black-ish and grown-ish actress Yara Shahidi has set her directorial debut.
She's directing a short film through Refinery29’s Shatterbox Anthology, which is a series of shorts direct by women in order to provide a platform to tell these stories.
If you follow Shahidi on social media, she's been teasing the project for a while now.
Day 2 ???? pic.twitter.com/2BQQbyjOBR— Yara shahidi (@YaraShahidi) December 16, 2017
So immensely grateful for the people in this picture, the people who made directing/conceptualizing my first short film feasible. Not only did I get to work with genuinely nice humans, but really talented ones who allowed my vision to flourish in ways I didn't know to be possible ✨ thank you @r29shatterbox for being the first in supporting my entrance into a new creative space ✨ #Director /Day4-Picture Wrap/
The series began in 2016, and included Gabourey Sidibe's directorial debut, The Tale of Four (starring Aisha Hinds, Jussie Smollett and Ledisi), which screened last year at the BlackStar Film Festival. Kristen Stewart and Chloe Sevigny were also in the inaugural class, and had short films that screened at Sundance and Cannes.
For this year, the short films will screen across TNT social, digital and television channels for release.
Shahidi (who was given full creative control for the film) wrote the script with grown-ish writer Jordan Reddout, which along with her own experiences, is inspired by the 1956 French film The Red Balloon, the podcast "99% Invisible." Her mother, Keri Shahidi is executive producer and her father Afshin Shahidi was director of photography in a crew includes many black-ish and grown-ish folks.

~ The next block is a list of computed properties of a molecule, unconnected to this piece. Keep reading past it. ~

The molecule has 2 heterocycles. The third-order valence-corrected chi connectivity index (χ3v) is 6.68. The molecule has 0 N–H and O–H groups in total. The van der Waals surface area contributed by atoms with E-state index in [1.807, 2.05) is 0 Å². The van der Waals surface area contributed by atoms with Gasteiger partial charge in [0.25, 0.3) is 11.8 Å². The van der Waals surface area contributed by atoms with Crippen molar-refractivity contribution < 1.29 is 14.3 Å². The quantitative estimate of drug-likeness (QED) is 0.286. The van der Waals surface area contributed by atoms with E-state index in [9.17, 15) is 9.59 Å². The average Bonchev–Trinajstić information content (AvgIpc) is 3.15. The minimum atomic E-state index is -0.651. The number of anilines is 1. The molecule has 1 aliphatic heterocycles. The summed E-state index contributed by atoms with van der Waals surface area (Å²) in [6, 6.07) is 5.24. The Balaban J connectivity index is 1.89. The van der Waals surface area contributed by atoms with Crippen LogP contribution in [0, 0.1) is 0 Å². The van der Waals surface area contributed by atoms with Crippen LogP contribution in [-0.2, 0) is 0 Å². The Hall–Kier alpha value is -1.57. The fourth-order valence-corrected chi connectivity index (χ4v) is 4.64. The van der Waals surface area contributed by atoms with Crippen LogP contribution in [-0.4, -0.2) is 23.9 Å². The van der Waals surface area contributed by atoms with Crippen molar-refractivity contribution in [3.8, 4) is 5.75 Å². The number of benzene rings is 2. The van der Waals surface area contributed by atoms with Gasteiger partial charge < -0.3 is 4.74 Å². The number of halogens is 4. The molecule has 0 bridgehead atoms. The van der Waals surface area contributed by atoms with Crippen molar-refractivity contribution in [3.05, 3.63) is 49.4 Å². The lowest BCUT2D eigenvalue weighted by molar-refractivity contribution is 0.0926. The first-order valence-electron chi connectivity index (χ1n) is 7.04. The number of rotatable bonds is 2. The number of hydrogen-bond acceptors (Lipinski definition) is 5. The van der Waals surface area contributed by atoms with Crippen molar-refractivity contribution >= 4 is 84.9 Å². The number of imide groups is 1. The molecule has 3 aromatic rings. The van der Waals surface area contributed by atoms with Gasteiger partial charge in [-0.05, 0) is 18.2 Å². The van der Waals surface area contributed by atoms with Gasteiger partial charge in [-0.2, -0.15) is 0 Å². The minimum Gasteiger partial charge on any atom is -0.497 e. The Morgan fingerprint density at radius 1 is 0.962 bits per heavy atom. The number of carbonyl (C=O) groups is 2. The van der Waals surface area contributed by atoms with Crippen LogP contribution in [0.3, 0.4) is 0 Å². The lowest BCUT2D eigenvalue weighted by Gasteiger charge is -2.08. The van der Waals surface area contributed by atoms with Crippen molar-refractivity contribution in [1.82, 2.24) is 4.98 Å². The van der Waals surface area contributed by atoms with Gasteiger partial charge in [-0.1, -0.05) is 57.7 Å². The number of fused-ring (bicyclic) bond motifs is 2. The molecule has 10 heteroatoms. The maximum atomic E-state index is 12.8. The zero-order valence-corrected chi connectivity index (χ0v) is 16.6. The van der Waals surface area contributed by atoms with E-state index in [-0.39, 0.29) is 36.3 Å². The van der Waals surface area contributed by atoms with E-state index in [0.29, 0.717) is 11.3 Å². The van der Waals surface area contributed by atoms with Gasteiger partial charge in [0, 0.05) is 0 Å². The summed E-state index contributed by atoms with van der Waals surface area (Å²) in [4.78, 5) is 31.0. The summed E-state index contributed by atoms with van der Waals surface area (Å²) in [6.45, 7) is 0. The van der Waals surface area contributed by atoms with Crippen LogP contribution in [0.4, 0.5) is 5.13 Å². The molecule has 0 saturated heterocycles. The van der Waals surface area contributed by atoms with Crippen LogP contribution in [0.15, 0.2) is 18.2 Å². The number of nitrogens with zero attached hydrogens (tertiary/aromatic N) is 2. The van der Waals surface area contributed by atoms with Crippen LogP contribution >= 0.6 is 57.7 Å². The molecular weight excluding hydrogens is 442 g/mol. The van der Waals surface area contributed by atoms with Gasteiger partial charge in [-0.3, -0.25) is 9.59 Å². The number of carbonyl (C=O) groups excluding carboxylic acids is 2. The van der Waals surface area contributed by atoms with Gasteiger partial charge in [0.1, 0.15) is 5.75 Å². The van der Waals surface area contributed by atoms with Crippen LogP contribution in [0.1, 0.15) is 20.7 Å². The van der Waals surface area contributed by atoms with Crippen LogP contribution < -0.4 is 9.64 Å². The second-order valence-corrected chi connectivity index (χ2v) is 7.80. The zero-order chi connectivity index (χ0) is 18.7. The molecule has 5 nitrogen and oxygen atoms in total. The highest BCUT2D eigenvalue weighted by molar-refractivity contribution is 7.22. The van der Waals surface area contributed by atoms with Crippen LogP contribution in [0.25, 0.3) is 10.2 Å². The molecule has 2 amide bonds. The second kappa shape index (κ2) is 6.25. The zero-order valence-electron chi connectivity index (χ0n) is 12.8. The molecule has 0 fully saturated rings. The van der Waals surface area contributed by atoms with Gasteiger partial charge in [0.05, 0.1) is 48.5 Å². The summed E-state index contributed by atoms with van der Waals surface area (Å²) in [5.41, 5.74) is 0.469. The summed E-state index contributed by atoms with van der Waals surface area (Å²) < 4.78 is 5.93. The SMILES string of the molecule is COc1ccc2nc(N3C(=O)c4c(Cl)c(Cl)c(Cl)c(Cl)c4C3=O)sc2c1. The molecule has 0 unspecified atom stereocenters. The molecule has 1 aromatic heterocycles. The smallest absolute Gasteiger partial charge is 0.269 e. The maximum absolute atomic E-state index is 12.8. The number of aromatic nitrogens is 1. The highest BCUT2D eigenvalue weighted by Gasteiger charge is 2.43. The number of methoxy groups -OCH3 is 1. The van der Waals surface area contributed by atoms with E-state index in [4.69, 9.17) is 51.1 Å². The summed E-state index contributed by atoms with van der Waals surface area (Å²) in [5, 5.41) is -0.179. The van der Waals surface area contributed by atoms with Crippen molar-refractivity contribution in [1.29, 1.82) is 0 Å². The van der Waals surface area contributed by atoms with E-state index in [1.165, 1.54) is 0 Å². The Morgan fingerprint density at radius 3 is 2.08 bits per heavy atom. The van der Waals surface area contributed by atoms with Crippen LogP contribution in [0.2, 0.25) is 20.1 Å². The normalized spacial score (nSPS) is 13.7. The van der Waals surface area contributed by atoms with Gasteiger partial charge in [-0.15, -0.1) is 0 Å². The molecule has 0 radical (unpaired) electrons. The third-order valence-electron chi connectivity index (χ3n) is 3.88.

“The story centers around one character who we have aptly titled ‘X,’ and it’s X’s journey through L.A. — a day in the life — but also a larger commentary on what it’s like to maneuver through a space that you don’t own or have ownership of,” Shahidi told The Los Angeles Times.
She continued, "Being somebody who’d been in California for most of her life, I’ve benefited from how diverse it is, how open it is, how liberal it is,” she continued. “This really stemmed from us wanting to dive further into that ... and still discuss the universality of what it’s like to be an unprotected class of any kind, whether you’re a person of color, whether you’re an immigrant, whether you’re a woman, whether you’re differently abled — whatever it is. Directing really makes you stick to your voice and have the ability to back it up, saying, ‘This is how I want to do it.’ Of course you have to make compromises here and there, but it really did remind me to not be so willing to (make compromises), and to feel empowered to execute my vision.”
The short film is expected to be released later this year.